#Water #conservation payments to #Colorado ranchers could top $120M; is it enough? — @WaterEdCO #ColoradoRiver #COriver #aridification

This field near Carbondale is irrigated with water that eventually flows into the Colorado River. The state has wrapped up the first year of an investigation into a program that could pay irrigators to reduce their consumptive use in order to send water downstream to a savings account in Lake Powell. Photo credit: Heather Sackett/Aspen Journalism

From Water Education Colorado (Jerd Smith):

With another drought year draining the Colorado River system, a new economic study suggests that a wide-scale water conservation program in Colorado to reduce stress on the river could cost more than $120 million, depending on the amount of water saved for use in the program.

The study examined how much money it would take to adequately compensate ranchers and farmers who agree to temporarily remove water from Colorado’s West Slope hay meadows and corn fields using a practice known as fallowing. It also looked at how such a conservation program would affect the farm economy and the communities and workers who rely on it for jobs.

“Potentially the program could be beneficial to the participants,” said BBC Managing Director Douglas Jeavens, a principal with BBC Consulting, which conducted the work. “The payments have to be large enough to offset any losses,” he said.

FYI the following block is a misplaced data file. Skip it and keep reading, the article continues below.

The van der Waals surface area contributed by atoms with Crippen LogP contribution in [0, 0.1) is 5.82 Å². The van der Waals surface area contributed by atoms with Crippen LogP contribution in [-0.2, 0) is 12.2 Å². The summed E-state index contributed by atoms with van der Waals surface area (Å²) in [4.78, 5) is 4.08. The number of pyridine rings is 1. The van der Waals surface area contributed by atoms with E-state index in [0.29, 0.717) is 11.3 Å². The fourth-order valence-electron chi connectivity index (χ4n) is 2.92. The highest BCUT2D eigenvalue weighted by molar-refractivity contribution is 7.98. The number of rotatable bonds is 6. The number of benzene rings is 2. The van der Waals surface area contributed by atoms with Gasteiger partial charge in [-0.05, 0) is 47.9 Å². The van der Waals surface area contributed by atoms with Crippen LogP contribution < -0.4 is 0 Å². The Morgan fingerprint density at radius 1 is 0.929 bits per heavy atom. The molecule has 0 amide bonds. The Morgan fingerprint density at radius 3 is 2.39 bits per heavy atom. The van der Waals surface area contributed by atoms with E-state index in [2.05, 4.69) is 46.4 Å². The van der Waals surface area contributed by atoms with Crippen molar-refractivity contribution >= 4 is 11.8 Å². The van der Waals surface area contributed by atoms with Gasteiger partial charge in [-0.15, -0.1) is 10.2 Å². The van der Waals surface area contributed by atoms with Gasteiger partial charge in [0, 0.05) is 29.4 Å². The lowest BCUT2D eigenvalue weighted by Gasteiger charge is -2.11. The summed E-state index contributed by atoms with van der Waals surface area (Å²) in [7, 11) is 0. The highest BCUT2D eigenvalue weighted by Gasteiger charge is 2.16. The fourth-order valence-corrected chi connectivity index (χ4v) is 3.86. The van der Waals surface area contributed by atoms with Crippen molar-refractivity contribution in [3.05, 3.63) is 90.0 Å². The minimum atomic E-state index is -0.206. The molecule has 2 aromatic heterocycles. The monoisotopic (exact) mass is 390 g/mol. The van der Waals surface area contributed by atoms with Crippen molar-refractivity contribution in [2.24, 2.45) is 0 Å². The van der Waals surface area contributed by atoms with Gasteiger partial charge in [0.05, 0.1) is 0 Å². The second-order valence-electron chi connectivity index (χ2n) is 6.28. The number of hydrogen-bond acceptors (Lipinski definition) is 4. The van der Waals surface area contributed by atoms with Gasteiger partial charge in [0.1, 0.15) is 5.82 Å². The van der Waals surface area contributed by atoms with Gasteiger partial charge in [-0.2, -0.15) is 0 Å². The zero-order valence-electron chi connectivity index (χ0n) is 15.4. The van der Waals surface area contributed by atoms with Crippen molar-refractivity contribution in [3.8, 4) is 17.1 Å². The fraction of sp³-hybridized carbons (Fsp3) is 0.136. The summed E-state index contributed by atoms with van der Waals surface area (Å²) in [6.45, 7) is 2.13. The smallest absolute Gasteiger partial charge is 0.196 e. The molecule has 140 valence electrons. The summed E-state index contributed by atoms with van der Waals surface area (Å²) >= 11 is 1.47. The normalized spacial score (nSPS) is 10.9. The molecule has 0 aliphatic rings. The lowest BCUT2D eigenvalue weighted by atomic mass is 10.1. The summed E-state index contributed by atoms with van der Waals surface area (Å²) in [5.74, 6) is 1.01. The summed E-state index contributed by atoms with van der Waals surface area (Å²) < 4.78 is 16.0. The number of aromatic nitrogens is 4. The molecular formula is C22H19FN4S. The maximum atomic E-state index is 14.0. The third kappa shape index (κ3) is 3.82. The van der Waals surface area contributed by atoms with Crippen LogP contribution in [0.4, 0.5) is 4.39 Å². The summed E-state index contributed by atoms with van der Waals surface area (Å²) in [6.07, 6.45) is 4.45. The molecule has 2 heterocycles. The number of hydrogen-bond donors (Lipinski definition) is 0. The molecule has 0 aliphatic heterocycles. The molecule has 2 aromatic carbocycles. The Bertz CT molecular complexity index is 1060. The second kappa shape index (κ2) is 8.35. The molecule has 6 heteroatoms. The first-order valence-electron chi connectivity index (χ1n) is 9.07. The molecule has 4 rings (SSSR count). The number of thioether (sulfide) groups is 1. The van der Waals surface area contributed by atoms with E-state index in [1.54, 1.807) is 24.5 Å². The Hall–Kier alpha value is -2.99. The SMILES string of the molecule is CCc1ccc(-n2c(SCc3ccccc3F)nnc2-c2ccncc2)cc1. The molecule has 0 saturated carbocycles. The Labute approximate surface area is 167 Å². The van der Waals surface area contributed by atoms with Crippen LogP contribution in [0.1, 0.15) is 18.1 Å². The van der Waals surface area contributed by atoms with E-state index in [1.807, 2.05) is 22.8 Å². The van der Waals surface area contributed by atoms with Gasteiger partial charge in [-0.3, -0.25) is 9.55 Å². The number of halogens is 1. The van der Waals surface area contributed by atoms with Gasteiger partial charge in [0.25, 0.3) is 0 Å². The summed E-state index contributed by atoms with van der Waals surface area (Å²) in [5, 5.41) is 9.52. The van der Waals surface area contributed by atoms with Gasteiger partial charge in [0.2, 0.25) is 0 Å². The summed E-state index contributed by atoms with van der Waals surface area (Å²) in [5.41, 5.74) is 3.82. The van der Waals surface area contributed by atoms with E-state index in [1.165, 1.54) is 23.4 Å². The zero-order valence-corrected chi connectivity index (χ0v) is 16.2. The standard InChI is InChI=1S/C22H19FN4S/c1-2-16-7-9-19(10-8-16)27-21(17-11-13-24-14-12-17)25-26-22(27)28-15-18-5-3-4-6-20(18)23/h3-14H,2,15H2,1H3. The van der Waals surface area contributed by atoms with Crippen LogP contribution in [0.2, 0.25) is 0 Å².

The water saved would go into a special drought pool in Lake Powell. The pool is envisioned as a way for Colorado and other states in the Colorado River Basin’s Upper Basin—Wyoming, Utah and New Mexico—to further protect their ability to use the river’s water even as Lake Powell continues to shrink.

Kathleen Curry, a former lawmaker and rancher in the Gunnison River Basin, said the analysis covered all the variables at play.

“I thought they did a good job,” she said. “The numbers they came up with are reasonable.”

The study looked at two different scenarios. Under a moderate scenario it examined the impact of fallowing 25,000 acres of West Slope land annually over five years, and an aggressive scenario under which 100,000 acres of land would be fallowed for the same period of time.

The study, released Sept. 25, was sponsored by the Glenwood Springs-based Colorado River District, the Durango-based Southwestern Water Conservation District, and Tri-State Generation and Transmission. It adds important new detail to a statewide discussion about whether Colorado should participate in the drought pool.